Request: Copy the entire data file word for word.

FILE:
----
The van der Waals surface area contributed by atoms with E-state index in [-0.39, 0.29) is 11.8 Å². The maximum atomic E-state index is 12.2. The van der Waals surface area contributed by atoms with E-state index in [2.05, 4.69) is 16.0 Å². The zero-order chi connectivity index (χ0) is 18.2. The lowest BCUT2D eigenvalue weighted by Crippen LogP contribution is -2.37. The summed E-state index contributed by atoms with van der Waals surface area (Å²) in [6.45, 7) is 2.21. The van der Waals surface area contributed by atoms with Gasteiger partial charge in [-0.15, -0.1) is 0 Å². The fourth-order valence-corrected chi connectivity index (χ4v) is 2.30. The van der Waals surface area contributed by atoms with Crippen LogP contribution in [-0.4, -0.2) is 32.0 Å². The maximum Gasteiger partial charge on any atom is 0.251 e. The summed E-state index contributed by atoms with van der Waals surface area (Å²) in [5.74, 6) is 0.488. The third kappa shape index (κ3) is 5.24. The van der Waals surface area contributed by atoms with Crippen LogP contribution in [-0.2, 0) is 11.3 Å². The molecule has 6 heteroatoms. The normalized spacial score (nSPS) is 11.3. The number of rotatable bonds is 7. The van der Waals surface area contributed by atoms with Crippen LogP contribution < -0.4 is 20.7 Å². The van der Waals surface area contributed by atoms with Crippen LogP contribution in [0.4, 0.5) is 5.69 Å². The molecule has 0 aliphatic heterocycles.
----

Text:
The van der Waals surface area contributed by atoms with E-state index in [-0.39, 0.29) is 11.8 Å². The maximum atomic E-state index is 12.2. The van der Waals surface area contributed by atoms with E-state index in [2.05, 4.69) is 16.0 Å². The zero-order chi connectivity index (χ0) is 18.2. The lowest BCUT2D eigenvalue weighted by Crippen LogP contribution is -2.37. The summed E-state index contributed by atoms with van der Waals surface area (Å²) in [6.45, 7) is 2.21. The van der Waals surface area contributed by atoms with Gasteiger partial charge in [-0.15, -0.1) is 0 Å². The fourth-order valence-corrected chi connectivity index (χ4v) is 2.30. The van der Waals surface area contributed by atoms with Crippen LogP contribution in [-0.4, -0.2) is 32.0 Å². The maximum Gasteiger partial charge on any atom is 0.251 e. The summed E-state index contributed by atoms with van der Waals surface area (Å²) in [5.74, 6) is 0.488. The third kappa shape index (κ3) is 5.24. The van der Waals surface area contributed by atoms with Crippen LogP contribution in [-0.2, 0) is 11.3 Å². The molecule has 6 heteroatoms. The normalized spacial score (nSPS) is 11.3. The number of rotatable bonds is 7. The van der Waals surface area contributed by atoms with Crippen LogP contribution < -0.4 is 20.7 Å². The van der Waals surface area contributed by atoms with Crippen LogP contribution in [0.4, 0.5) is 5.69 Å². The molecule has 0 aliphatic heterocycles.